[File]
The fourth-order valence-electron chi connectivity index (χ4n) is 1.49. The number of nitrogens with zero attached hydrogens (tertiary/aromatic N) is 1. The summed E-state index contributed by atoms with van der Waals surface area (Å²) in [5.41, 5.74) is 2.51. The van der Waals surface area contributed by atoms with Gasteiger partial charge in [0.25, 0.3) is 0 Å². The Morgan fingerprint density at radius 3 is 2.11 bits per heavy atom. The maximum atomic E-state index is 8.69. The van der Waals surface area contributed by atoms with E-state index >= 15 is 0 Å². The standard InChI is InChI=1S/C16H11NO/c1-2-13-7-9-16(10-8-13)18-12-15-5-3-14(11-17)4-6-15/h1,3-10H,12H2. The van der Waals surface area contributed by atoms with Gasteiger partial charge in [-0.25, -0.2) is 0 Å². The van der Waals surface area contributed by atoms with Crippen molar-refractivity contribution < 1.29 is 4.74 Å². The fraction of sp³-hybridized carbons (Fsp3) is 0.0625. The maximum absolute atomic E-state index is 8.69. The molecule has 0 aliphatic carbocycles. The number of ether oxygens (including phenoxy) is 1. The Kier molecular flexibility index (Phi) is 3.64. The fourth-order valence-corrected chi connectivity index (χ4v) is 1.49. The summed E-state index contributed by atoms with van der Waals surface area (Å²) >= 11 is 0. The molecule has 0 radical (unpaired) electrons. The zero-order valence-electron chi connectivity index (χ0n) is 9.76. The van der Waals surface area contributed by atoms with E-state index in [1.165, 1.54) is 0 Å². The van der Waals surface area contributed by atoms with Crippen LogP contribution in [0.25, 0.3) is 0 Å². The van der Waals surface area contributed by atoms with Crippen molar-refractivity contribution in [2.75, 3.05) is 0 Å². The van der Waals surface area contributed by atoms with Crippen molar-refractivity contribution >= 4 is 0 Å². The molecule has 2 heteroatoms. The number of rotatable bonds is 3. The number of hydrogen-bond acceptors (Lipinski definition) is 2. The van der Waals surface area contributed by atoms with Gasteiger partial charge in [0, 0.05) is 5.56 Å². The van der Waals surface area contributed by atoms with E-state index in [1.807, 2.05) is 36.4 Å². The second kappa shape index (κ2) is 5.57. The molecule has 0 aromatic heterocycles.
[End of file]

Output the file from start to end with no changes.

The fourth-order valence-electron chi connectivity index (χ4n) is 1.49. The number of nitrogens with zero attached hydrogens (tertiary/aromatic N) is 1. The summed E-state index contributed by atoms with van der Waals surface area (Å²) in [5.41, 5.74) is 2.51. The van der Waals surface area contributed by atoms with Gasteiger partial charge in [0.25, 0.3) is 0 Å². The Morgan fingerprint density at radius 3 is 2.11 bits per heavy atom. The maximum atomic E-state index is 8.69. The van der Waals surface area contributed by atoms with E-state index >= 15 is 0 Å². The standard InChI is InChI=1S/C16H11NO/c1-2-13-7-9-16(10-8-13)18-12-15-5-3-14(11-17)4-6-15/h1,3-10H,12H2. The van der Waals surface area contributed by atoms with Gasteiger partial charge in [-0.25, -0.2) is 0 Å². The van der Waals surface area contributed by atoms with Crippen molar-refractivity contribution < 1.29 is 4.74 Å². The fraction of sp³-hybridized carbons (Fsp3) is 0.0625. The maximum absolute atomic E-state index is 8.69. The molecule has 0 aliphatic carbocycles. The number of ether oxygens (including phenoxy) is 1. The Kier molecular flexibility index (Phi) is 3.64. The fourth-order valence-corrected chi connectivity index (χ4v) is 1.49. The summed E-state index contributed by atoms with van der Waals surface area (Å²) >= 11 is 0. The molecule has 0 radical (unpaired) electrons. The zero-order valence-electron chi connectivity index (χ0n) is 9.76. The van der Waals surface area contributed by atoms with E-state index in [1.165, 1.54) is 0 Å². The van der Waals surface area contributed by atoms with Crippen LogP contribution in [0.25, 0.3) is 0 Å². The van der Waals surface area contributed by atoms with Crippen molar-refractivity contribution in [2.75, 3.05) is 0 Å². The van der Waals surface area contributed by atoms with Crippen molar-refractivity contribution >= 4 is 0 Å². The molecule has 2 heteroatoms. The number of rotatable bonds is 3. The number of hydrogen-bond acceptors (Lipinski definition) is 2. The van der Waals surface area contributed by atoms with Gasteiger partial charge in [0, 0.05) is 5.56 Å². The van der Waals surface area contributed by atoms with E-state index in [1.807, 2.05) is 36.4 Å². The second kappa shape index (κ2) is 5.57. The molecule has 0 aromatic heterocycles.